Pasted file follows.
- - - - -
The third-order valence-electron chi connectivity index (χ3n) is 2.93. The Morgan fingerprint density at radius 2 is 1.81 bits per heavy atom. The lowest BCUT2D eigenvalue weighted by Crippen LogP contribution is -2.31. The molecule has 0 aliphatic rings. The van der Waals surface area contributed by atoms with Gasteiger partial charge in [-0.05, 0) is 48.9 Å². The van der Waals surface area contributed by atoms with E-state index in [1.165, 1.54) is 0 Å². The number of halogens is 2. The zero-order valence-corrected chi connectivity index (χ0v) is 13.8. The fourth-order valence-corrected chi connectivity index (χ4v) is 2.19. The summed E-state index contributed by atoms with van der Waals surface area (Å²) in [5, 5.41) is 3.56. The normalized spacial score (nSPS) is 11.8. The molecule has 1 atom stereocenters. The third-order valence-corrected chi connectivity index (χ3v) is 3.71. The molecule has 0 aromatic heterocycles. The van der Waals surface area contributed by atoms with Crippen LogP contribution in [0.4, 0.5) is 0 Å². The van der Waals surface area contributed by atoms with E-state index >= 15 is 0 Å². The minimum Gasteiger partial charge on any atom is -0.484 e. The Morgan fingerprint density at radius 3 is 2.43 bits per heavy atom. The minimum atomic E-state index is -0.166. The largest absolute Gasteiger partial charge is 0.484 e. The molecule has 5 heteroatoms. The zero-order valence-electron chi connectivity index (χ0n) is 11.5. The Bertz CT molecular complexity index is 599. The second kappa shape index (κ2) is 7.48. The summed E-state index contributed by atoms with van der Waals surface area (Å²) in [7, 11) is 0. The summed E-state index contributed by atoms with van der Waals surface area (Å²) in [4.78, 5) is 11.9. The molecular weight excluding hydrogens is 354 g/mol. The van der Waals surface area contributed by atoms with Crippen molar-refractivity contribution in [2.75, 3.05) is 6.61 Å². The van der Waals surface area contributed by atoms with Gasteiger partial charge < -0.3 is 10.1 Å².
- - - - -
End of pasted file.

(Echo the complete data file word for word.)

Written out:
The third-order valence-electron chi connectivity index (χ3n) is 2.93. The Morgan fingerprint density at radius 2 is 1.81 bits per heavy atom. The lowest BCUT2D eigenvalue weighted by Crippen LogP contribution is -2.31. The molecule has 0 aliphatic rings. The van der Waals surface area contributed by atoms with Gasteiger partial charge in [-0.05, 0) is 48.9 Å². The van der Waals surface area contributed by atoms with E-state index in [1.165, 1.54) is 0 Å². The number of halogens is 2. The zero-order valence-corrected chi connectivity index (χ0v) is 13.8. The fourth-order valence-corrected chi connectivity index (χ4v) is 2.19. The summed E-state index contributed by atoms with van der Waals surface area (Å²) in [5, 5.41) is 3.56. The normalized spacial score (nSPS) is 11.8. The molecule has 1 atom stereocenters. The third-order valence-corrected chi connectivity index (χ3v) is 3.71. The molecule has 0 aromatic heterocycles. The van der Waals surface area contributed by atoms with Crippen LogP contribution in [0.4, 0.5) is 0 Å². The van der Waals surface area contributed by atoms with E-state index >= 15 is 0 Å². The minimum Gasteiger partial charge on any atom is -0.484 e. The Morgan fingerprint density at radius 3 is 2.43 bits per heavy atom. The minimum atomic E-state index is -0.166. The largest absolute Gasteiger partial charge is 0.484 e. The molecule has 5 heteroatoms. The zero-order valence-electron chi connectivity index (χ0n) is 11.5. The Bertz CT molecular complexity index is 599. The second kappa shape index (κ2) is 7.48. The summed E-state index contributed by atoms with van der Waals surface area (Å²) in [7, 11) is 0. The summed E-state index contributed by atoms with van der Waals surface area (Å²) in [4.78, 5) is 11.9. The molecular weight excluding hydrogens is 354 g/mol. The van der Waals surface area contributed by atoms with Crippen molar-refractivity contribution in [2.75, 3.05) is 6.61 Å². The van der Waals surface area contributed by atoms with Gasteiger partial charge < -0.3 is 10.1 Å².